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Child Labor

California State University, Dominguez Hills
University of Wisconsin, Parkside
Latest update: January 24, 2000
E-mail Faculty on the Site.

WSSA Submission on Child Labor
Links for Child Labor

Child Labor, Competitive Markets,
and Where Shall We Find an Interstate Commerce Clause?

by Dolly Honor Klett
California State University, Dominguez Hills
and Susan Takata
University of Wisconsin, Parkside
October 1999

Child labor was of major concern as the U.S. grew into industrialization. Children who had once worked hard, but relatively safely in the fields were now subjected to the dangers of machinery in the factories. As each state tried to enact child safety laws and prohibit child labor, other states clamored for their market share, forcing them back to allowing child labor. Finally, the federal government stepped in with the Interstate Commerce Clause, making it illegal to ship goods across state lines if the goods were made by child labor. Now, as we shift to global markets, and as there is no international legal group with the power to enforce the prohibition of child labor, what issues will we once again face in this matter. This paper reviews historical parallels.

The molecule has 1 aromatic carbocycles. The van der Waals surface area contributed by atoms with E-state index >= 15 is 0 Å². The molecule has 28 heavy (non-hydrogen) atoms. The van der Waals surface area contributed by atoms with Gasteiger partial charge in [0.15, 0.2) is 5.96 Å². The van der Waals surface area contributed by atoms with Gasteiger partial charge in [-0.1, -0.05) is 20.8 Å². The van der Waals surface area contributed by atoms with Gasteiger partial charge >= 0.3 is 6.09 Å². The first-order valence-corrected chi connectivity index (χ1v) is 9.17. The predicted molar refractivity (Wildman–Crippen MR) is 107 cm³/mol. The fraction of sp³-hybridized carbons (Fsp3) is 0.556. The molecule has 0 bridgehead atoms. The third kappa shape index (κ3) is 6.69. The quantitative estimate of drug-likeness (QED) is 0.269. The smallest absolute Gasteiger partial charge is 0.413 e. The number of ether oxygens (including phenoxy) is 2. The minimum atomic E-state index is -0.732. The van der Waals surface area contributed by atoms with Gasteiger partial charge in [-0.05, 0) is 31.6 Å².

Susan, Dolly and students, Writing for an abstract isn't quite writing for a lecture. Here, in response to Michael's questions, I want to be sure I've said what we mean clearly and simply:

As I understand our discussions:

Links on Child Labor

Who Was Iqbal Masih? See alsoSchool for Iqbal

Archives on child labor in LA Times

Stolen Dreams
Gallery of photographs of children's work across the world, designed to make us more aware of the effects on their health.

About Child Labor
U.S. Department of Labor's description of child labor standards world-wide.

U.S. Executive Order: "Prohibition of Acquisition of Products Produced by Forced or Indentured Child Labor"

Additional links